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An interpretive essay two kinds by amy tan

We are neither affiliated with the author of this essay nor responsible for its content. In every family, parents have, at one point, imposed their failures and expectations on their children, and in worse cases have even tried to live through their children. Of course, family values and morals should be taught to a child at a young age to prevent any disastrous situations, and help the child determine between right and wrong.

An interpretive essay on two kinds by amy tan

Jing-Mei stands for this individualism in the story, and the mother represents that obtrusive unwanted force. Frequently imposing standards on a person throughout their life can greatly affect their actions, feelings, and attitudes.

The major conflict in this story is between Jing-Mei and her mother. Ever since Jing-Mei was a little girl her mother has believed she could be a prodigy. Her mother would watch television or read articles in magazines to get ideas from other amazing children. Then she would test Jing-Mei tirelessly to try and find something she would be best at. Jing-Mei is the protagonist in this story; we read the story through her eyes and her point of view.

Two Kinds Summary

Jing-Mei has to deal with both external and internal conflicts. The internal being her feelings of accepting who she is and how she would like to live her life, and the external being her mothers constant pushing of her pseudo images of what she believes Jing-Mei should be.

The mother is the antagonist in the story; she does not realize what she is doing to her daughter. In her mind she is just helping Jing-Mei to strive for the best, by Jing-Mei opposing her it makes her feel that her daughter is ungrateful and disobedient.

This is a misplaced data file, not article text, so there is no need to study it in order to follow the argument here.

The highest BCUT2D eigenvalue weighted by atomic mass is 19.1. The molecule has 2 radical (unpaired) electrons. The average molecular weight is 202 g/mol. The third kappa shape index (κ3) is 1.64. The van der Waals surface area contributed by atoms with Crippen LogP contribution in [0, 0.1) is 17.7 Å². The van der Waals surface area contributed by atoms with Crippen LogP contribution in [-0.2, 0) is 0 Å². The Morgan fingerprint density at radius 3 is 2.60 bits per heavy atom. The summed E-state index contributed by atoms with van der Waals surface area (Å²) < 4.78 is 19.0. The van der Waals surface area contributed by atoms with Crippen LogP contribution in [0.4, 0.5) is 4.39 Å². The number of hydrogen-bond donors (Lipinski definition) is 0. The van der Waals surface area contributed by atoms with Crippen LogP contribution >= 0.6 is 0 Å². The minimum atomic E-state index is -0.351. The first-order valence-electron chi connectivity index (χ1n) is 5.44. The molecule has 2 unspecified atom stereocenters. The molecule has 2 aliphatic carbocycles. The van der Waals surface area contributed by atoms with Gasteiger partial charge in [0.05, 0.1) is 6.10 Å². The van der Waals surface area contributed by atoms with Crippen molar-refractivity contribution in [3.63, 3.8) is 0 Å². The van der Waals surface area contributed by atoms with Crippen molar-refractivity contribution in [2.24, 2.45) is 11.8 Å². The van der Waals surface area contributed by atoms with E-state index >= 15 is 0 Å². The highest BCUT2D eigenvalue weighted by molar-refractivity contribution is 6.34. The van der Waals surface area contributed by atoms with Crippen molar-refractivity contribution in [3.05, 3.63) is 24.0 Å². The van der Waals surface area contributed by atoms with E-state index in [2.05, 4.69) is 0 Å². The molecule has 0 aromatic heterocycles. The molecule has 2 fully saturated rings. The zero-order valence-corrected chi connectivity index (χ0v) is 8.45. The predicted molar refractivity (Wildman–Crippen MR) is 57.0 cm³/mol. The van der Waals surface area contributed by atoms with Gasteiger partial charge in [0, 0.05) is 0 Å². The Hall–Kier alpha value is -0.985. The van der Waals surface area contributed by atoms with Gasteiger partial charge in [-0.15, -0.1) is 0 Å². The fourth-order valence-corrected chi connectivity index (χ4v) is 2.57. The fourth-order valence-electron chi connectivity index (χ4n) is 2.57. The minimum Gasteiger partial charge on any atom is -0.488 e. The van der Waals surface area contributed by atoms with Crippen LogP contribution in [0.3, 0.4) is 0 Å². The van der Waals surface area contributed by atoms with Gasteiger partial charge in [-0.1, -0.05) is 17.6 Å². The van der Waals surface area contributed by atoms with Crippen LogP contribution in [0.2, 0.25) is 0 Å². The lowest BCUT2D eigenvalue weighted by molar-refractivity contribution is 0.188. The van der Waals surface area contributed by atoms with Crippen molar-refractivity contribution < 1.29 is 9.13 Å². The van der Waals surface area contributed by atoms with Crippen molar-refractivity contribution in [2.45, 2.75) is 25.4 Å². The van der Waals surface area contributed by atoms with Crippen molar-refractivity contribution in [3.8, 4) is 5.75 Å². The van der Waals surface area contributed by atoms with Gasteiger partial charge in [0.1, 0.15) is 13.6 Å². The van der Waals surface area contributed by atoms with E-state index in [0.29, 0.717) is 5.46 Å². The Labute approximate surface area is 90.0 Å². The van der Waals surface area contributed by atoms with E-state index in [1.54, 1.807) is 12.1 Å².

Two Kinds Amy Tan Essay

She was born in China where she lost everything: Although the mother did not present her motivations in the correct manner, I believe she truly meant no harm, and was only trying to be a good parent. The atmosphere of the story continues with an array of conflicts. Jing-Mei is forced to take piano lessons after her mother saw a Chinese girl, whom resembled Jing-Mei, playing piano on the Ed Sullivan show. Being that Jing-Mei had no interest in playing piano she lazily went about her lessons, and got away with it, because she an interpretive essay two kinds by amy tan a deaf teacher.

Jing-Mei did this despite the fact that her mother had traded housecleaning services for her lessons. By not practicing and being determined to disappoint her mother, Jing-Mei is humiliated one evening after she tried to play the piano at a talent show. This situation lead to their final conflict.

I wish I were dead! Jing-Mei and her mother are both at fault in this story. Instead of trying to please one another, their heads were clouded with their own selfishness.

They destroyed that mother-daughter bond they should have shared. It is unfortunate that Jing-Mei realizes what she has lost after it is too late, and her mother has already passed on.

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